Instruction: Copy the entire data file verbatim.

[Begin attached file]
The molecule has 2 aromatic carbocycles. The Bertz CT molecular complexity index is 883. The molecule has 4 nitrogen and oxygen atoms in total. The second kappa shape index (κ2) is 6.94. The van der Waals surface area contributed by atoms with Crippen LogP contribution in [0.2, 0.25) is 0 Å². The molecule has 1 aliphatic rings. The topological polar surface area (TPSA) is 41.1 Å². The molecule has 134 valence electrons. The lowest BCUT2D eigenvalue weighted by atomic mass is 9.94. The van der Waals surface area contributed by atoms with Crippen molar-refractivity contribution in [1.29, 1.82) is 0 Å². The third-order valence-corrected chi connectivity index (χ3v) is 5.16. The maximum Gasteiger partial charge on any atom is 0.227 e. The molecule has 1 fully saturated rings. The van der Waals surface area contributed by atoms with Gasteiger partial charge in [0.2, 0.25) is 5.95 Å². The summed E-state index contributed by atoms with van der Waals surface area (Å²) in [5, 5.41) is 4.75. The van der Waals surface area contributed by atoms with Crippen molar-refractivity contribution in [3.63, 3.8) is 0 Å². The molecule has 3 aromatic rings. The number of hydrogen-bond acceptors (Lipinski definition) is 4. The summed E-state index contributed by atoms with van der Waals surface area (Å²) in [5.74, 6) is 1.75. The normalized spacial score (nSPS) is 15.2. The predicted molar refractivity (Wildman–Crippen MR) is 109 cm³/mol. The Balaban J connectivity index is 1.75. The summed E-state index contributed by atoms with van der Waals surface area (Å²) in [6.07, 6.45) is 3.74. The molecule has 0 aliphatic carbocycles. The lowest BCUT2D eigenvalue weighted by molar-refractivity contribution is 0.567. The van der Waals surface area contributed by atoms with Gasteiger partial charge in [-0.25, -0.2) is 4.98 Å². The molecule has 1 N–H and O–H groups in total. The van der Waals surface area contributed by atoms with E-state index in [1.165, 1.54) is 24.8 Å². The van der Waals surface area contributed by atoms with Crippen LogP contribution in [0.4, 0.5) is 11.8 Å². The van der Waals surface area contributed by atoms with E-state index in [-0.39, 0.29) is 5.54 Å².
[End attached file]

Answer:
The molecule has 2 aromatic carbocycles. The Bertz CT molecular complexity index is 883. The molecule has 4 nitrogen and oxygen atoms in total. The second kappa shape index (κ2) is 6.94. The van der Waals surface area contributed by atoms with Crippen LogP contribution in [0.2, 0.25) is 0 Å². The molecule has 1 aliphatic rings. The topological polar surface area (TPSA) is 41.1 Å². The molecule has 134 valence electrons. The lowest BCUT2D eigenvalue weighted by atomic mass is 9.94. The van der Waals surface area contributed by atoms with Crippen molar-refractivity contribution in [1.29, 1.82) is 0 Å². The third-order valence-corrected chi connectivity index (χ3v) is 5.16. The maximum Gasteiger partial charge on any atom is 0.227 e. The molecule has 1 fully saturated rings. The van der Waals surface area contributed by atoms with Gasteiger partial charge in [0.2, 0.25) is 5.95 Å². The summed E-state index contributed by atoms with van der Waals surface area (Å²) in [5, 5.41) is 4.75. The van der Waals surface area contributed by atoms with Crippen molar-refractivity contribution in [3.63, 3.8) is 0 Å². The molecule has 3 aromatic rings. The number of hydrogen-bond acceptors (Lipinski definition) is 4. The summed E-state index contributed by atoms with van der Waals surface area (Å²) in [5.74, 6) is 1.75. The normalized spacial score (nSPS) is 15.2. The predicted molar refractivity (Wildman–Crippen MR) is 109 cm³/mol. The Balaban J connectivity index is 1.75. The summed E-state index contributed by atoms with van der Waals surface area (Å²) in [6.07, 6.45) is 3.74. The molecule has 0 aliphatic carbocycles. The lowest BCUT2D eigenvalue weighted by molar-refractivity contribution is 0.567. The van der Waals surface area contributed by atoms with Gasteiger partial charge in [-0.25, -0.2) is 4.98 Å². The molecule has 1 N–H and O–H groups in total. The van der Waals surface area contributed by atoms with E-state index in [1.165, 1.54) is 24.8 Å². The van der Waals surface area contributed by atoms with Crippen LogP contribution in [0.4, 0.5) is 11.8 Å². The van der Waals surface area contributed by atoms with E-state index in [-0.39, 0.29) is 5.54 Å².